Reassignments of Managers by New CEO Expected at USAGM
USAGM Watch Commentary
Michael Pack, the newly Senate-confirmed CEO of the $800 million mismanaged U.S. Agency for Global Media (USAGM), may start his first visit to the agency headquarters in Washington, D.C. in his new position by reassigning key managers to different jobs at the agency and making temporary new appointments, but he is not expected to fire any career federal government employees although he may ask employees who hold political appointments to leave, government personnel policy experts told USAGM Watch. They pointed out that reassignments of career managers are commonly done by new agency heads under Democratic and Republican administrations.
Representative Eliot L. Engel, Chairman of the House Committee on Foreign Affairs, issued Tuesday night a statement that he has learned that “Michael Pack, the new CEO of the U.S. Agency for Global Media, intends to force out a number of the agency’s career senior leadership tomorrow morning.” Congressman Engel further said that “Mr. Pack should immediately reverse course and allow the nonpartisan public servants who run USAGM to keep doing their jobs.“
SEE: Engel Raises the Alarm on Impending Firing Spree at USAGM
Government experts contacted by USAGM Watch said, however, that an “impeding firing spree at USAGM” is not an accurate description of what may happen because it is not legally possible. What is possible and what is likely to happen, experts told us, is similar to what other agency heads have done to make sure that they have their management team in place. Michael Pack may start by reassigning some of the key managers who have turned USAGM into a workplace with the record low employee morale in the federal government and, according to critics among independent U.S. experts and immigrant activists and journalists, allowed foreign propaganda from China, Iran and Russia to compromise Voice of America (VOA) programs.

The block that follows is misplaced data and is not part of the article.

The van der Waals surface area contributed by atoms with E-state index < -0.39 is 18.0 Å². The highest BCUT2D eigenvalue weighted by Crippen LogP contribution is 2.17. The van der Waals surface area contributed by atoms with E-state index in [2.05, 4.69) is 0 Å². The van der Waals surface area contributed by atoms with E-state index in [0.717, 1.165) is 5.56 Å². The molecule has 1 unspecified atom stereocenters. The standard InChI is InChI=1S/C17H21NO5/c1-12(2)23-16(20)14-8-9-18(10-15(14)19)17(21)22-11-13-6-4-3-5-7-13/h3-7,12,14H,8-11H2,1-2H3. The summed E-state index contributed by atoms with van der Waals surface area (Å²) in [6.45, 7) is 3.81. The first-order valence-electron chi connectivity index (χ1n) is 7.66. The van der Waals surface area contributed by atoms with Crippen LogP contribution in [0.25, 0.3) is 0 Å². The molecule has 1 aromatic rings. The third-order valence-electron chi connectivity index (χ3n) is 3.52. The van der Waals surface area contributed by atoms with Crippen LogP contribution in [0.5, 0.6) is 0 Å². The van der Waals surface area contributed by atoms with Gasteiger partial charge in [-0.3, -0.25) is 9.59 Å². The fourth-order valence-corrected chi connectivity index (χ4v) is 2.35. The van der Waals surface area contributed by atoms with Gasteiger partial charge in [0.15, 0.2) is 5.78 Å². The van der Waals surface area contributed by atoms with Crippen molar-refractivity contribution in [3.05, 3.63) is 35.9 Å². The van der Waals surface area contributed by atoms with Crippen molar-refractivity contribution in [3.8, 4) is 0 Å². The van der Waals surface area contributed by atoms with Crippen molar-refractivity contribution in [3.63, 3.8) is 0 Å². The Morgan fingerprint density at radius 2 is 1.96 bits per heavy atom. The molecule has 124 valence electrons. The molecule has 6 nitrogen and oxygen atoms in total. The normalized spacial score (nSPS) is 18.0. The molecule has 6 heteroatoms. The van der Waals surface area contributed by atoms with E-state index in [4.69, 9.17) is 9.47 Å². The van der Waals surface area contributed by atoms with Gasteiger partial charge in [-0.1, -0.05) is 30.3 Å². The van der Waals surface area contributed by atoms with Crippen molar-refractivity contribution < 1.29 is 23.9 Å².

One VOA Newsroom employee told USAGM Watch that employees would welcome a reassignment of 80 percent of current managers, some of whom have been with the agency and/or the Voice of America for decades. Affected managers are likely, however, to see their reassignments as a major blow. The Reagan administration reassigned a number of top VOA managers in 1981 and reformed the management structure. Former managers were put in less responsible positions but kept their grades and salaries. The same scenario is likely to unfold at USAGM under the new management team headed by CEO Michael Pack.